Determining When To Outsource: Indicators For Pharmaceutical Companies

Is your company ready to make the move? These indicators can help you decide.

In nearly every industry – and pharmaceuticals are no exception – companies are turning to outsourcing for some aspect of their business. Good arguments can be made for an outsourcing strategy, from a reduction in costs to the opportunity to focus without distraction on the core business of developing, manufacturing, and marketing drugs. But how does a company know when the time is right to outsource?

If only there was a business counterpart to the “check engine” light on your car, something to announce that there is a problem under the hood of your business and it is now time to consider outsourcing. But in the absence of such a clear indicator, a company’s executives must gauge how well the company is running and determine the right moves when things bog down.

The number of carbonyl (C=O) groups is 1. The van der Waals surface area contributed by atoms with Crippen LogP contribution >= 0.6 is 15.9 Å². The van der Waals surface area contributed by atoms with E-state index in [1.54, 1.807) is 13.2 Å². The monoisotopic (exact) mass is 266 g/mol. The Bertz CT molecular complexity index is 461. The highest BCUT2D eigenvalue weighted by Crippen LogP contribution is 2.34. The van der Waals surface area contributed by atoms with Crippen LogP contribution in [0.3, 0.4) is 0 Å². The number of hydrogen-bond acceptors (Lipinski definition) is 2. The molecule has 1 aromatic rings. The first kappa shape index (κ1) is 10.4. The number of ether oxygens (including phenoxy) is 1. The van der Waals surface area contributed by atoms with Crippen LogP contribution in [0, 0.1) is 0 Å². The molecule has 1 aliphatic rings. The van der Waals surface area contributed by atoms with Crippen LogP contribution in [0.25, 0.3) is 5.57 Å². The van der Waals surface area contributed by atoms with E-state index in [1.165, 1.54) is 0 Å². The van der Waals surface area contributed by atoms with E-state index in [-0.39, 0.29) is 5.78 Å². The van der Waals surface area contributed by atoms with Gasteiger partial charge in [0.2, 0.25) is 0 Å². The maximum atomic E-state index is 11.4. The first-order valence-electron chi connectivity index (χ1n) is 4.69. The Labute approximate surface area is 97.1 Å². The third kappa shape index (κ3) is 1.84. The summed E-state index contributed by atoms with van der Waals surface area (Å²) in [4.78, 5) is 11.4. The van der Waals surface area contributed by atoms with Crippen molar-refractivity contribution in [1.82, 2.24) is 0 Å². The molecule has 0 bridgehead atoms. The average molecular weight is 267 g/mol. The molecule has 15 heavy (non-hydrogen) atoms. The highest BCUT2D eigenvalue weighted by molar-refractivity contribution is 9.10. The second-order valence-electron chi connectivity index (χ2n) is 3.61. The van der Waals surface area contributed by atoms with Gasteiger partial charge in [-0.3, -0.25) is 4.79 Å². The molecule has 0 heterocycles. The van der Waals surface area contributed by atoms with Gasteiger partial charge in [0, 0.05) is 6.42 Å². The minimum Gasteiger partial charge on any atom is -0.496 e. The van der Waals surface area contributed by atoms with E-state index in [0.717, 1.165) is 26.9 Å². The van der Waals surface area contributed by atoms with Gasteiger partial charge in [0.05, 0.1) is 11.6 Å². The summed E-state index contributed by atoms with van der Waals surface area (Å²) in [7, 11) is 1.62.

Financials - One of the best indicators
There is no better indicator of a company’s health than its financial results. All companies are driven by their return to shareholders or owners. If the results are not as strong as they should be, it is time to thoroughly examine the cost structure. This is more than a financial analysis; it is a strategic and organizational exercise as well.

One of the areas where outsourcing can improve the cost structure is in Information Technology (IT). Does a pharmaceutical company really need to operate its own data center, maintain a sizable IT staff, and develop its own applications? In most cases, the answer is no. By outsourcing the function to a service provider, a company can take advantage of that provider’s economies of scale and ability to spread the costs of its technology infrastructure among several clients. As long as the pharmaceutical company’s most important “product” – its proprietary development data – is adequately protected, it probably doesn’t matter who owns the hardware.